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When can the police use force?

Protesters, including State Sen. Tony Vargas, have raised questions about unnecessary use of force.
Posted at 6:47 PM, Jun 03, 2020
and last updated 2020-06-03 21:46:15-04

OMAHA, Neb. (KMTV) — 17-year-old Monroe Glazeski said she was peacefully protesting the death of George Floyd and systematic racism at 72nd and Dodge on Friday night when what she thought was a tear gas canister landed in her bicycle's basket.

She couldn't tell exactly what it was. Never asked. It happened fast. But all of a sudden, she couldn't see and had trouble breathing. She dropped the bike and ran.

"I can't see because of the tear gas," she said. "And I can't breathe, because it was right next to me."

If it was tear gas or another chemical agent, it shouldn't have happened, according to the Omaha Police Department's policies and procedures manual.

The 838-page manual, under a section on "less-lethal weapons," says target areas for chemical agent projectiles used in order to saturate an area should be either the ground in front, to the side of, or above crowds — not into a protester's bicycle basket. Before used, officers should use "loud verbal commands."

Glazeski's parents were also there. Tim Glazeski said the police weren’t more than 15 feet away while they fired the weapons, but said white privilege helped him get away relatively unharmed.

"Angry bystanders threw plastic water bottles at the heavily armored police," he wrote on Facebook. "A few of us called for them to stop. I saw a few miss their targets and hit young women of color in the front lines. The police seemed to decide that since this was a slightly less peaceful protest, they could start using their toys."

State Sen. Tony Vargas of Omaha is another protester that felt force was used unnecessarily. He said he and other peaceful protesters were hit with flash grenades and pepper bullets. The Omaha Police Officers Association called for him to apologize, saying only violence led to forceful responses from officers.

Less-lethal weapons including tear gas, pepper balls and batons should only be used on "Actively Resistive" or more serious subjects, according to the manual. Officers should be able to explain why less-harsh responses wouldn't have been effective. They also should "take into consideration the safety of innocent bystanders, other officers, and the subject."

"Chemical agent is NOT permitted when interacting with Passively Resistive Subjects, since it would be inconsistent with this order’s intent," the manual says.

Passively resistive subjects "interact with officers by failing to follow the lawful orders of the officers." Actively resistive subjects "interact with officers by physically impeding the officer’s effort to exert control over them. They may display a number of actions including, but not limited to the following: running away, pulling away, flailing their arms, circling to face an officer, and/or knowingly hiding from law enforcement efforts to locate them.”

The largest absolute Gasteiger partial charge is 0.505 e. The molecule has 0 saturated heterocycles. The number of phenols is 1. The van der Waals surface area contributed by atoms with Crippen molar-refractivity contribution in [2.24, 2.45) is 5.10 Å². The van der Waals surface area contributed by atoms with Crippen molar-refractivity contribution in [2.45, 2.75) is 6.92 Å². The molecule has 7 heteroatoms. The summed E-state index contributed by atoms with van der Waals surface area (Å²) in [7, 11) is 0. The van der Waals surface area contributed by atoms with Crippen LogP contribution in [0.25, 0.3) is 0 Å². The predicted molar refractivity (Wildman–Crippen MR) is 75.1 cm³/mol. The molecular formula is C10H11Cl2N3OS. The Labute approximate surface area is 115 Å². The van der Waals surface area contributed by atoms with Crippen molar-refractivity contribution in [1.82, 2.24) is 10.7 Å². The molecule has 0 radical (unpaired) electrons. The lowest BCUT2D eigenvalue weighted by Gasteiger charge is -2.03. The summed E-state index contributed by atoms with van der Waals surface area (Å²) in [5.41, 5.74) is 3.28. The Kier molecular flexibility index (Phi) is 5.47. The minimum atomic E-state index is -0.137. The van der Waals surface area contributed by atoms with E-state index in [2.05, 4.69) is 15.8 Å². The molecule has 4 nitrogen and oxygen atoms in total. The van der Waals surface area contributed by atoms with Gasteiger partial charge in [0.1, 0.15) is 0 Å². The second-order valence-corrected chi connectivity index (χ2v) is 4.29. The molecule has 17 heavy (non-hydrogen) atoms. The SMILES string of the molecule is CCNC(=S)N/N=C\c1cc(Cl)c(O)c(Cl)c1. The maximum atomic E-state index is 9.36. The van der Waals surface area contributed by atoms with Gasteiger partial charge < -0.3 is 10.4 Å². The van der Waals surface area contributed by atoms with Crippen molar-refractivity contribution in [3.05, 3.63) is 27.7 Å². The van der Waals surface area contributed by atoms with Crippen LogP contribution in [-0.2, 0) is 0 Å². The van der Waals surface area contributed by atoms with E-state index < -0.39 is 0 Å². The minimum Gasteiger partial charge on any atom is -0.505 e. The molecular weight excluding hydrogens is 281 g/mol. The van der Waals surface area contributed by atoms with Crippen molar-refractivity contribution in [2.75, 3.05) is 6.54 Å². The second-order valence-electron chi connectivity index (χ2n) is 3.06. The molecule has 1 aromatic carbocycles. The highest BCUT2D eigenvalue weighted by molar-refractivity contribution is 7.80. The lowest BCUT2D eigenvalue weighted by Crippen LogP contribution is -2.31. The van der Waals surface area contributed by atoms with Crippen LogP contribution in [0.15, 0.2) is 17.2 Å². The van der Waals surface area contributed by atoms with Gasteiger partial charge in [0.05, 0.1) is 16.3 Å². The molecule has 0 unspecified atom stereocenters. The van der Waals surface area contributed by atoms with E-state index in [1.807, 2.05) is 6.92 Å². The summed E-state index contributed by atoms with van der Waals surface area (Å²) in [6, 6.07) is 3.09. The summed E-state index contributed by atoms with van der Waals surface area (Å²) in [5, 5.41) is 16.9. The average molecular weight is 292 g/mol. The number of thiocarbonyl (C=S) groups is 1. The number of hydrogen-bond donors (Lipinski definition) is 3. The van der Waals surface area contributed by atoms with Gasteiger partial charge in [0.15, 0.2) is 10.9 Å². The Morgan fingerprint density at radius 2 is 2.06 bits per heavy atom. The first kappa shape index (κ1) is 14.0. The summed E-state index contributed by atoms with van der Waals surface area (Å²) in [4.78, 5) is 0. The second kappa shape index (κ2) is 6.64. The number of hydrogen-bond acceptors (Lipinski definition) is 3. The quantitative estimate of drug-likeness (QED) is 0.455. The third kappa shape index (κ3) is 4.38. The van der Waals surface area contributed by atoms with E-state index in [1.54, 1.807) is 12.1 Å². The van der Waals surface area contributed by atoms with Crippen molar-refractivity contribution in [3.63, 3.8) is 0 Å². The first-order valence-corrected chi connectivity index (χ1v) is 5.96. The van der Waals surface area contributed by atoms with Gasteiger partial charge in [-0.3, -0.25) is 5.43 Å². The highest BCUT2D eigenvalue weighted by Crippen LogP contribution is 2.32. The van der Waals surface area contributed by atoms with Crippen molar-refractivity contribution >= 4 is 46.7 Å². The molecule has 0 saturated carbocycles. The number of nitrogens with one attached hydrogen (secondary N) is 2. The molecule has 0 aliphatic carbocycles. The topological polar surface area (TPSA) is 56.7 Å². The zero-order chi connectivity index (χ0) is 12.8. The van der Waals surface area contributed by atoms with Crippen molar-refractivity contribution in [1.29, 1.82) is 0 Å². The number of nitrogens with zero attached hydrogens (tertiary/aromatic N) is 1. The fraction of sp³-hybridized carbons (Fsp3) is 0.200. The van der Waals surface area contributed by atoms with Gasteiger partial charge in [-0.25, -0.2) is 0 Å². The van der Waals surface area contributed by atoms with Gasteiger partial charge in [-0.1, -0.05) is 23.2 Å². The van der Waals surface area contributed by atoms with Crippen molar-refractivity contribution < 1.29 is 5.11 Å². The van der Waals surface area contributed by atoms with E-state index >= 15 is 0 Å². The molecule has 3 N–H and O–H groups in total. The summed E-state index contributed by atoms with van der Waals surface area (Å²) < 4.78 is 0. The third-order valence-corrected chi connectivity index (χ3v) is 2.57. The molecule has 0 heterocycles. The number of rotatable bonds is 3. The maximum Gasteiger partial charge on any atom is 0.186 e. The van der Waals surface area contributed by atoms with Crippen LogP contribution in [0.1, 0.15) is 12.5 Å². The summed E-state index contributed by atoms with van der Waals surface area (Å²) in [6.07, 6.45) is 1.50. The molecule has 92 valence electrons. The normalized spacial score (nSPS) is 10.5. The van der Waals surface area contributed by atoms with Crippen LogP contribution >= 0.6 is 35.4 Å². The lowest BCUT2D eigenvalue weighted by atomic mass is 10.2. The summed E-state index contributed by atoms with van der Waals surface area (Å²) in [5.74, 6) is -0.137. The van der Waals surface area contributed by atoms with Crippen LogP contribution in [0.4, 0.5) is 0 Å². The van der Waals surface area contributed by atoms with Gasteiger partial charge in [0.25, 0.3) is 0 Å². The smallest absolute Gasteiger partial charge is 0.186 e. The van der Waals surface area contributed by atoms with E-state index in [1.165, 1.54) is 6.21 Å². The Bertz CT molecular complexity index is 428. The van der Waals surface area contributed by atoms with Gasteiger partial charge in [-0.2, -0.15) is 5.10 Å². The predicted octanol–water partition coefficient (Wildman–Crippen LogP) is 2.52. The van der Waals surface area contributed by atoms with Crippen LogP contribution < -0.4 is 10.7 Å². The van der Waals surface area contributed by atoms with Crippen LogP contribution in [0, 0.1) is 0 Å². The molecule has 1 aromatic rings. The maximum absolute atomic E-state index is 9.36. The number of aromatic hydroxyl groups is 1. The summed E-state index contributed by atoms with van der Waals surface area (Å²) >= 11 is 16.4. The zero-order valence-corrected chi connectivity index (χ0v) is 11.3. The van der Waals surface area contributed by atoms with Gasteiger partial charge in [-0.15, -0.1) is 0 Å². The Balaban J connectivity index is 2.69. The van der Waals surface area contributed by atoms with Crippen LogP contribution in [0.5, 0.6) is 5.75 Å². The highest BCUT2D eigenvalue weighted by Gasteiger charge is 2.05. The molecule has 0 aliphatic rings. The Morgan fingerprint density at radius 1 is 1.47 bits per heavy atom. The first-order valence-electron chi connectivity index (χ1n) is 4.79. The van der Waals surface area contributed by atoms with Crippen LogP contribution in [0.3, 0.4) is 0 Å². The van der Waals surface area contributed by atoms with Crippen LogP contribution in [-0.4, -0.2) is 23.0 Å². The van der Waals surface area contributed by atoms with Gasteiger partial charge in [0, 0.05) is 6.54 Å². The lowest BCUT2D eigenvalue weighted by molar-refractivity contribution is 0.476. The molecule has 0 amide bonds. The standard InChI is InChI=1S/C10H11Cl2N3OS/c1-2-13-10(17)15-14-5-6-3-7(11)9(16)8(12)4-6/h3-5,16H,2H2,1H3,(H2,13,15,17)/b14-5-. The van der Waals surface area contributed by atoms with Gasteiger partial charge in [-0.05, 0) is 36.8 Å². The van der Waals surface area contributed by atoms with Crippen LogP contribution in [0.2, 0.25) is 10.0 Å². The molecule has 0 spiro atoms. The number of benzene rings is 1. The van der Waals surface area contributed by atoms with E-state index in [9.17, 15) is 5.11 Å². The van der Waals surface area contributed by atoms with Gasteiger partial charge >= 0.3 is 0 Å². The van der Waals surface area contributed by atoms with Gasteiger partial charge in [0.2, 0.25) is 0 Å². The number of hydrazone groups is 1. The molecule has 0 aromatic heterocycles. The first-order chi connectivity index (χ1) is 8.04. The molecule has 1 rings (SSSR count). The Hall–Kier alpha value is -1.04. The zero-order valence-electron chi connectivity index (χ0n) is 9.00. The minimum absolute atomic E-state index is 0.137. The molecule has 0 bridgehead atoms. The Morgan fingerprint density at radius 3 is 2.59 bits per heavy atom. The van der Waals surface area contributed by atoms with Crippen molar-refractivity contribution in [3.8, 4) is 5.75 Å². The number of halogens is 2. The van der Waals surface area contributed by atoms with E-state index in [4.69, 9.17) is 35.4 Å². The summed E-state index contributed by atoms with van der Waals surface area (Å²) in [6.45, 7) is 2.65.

There are other variables at play here. Omaha Police weren't the only ones at recent demonstrations. The state patrol and National Guard joined, so the Omaha Police Department's guidelines aren't an end-all-be-all. The policy reads that it "does not apply in any criminal or civil proceeding."

The manual also seems to provide for plenty leeway, saying "the totality of the circumstances," including "the number of potential assailants and officers" should be considered in each situation.

"You have to make sure you have a balanced response, because you don't want to excite them," said Trevor Thrasher, a tactical specialist with 88 Tactical. "But at the same time you have to have a firm hand when violence occurs against you."

3 News Now Investigators invited the Omaha Police Department to comment, but Lt. Sherie Thomas said Wednesday that the department is "dealing with the things going on in the city, i.e. protests and will not be able to assist with your story at this time."

Adam Sipple, legal director of the ACLU of Nebraska, said only violence or clear evidence of imminent danger can justify a protest being shut down. He also called Mayor Jean Stothert's order unconstitutional. It has since been rescinded.

"Unfortunately, Mayor Jean Stothert has executed an emergency order significantly restricting the freedom of all Omaha citizens," Sipple said in a statement. "Like other cities, Mayor Stothert imposed a curfew of 8:00 p.m., which will prohibit assembly and protest more than an hour before nightfall. But unlike other cities, Mayor Stothert went further, imposing a city-wide ban on all gatherings of more than twenty-five people, even during daytime hours. At a time when so many in our country and in the City of Omaha feel hurt and powerless, at a time when so many feel their government is not listening to their concerns, Mayor Stothert has chosen the misguided and extreme remedy of banning peaceful protest."

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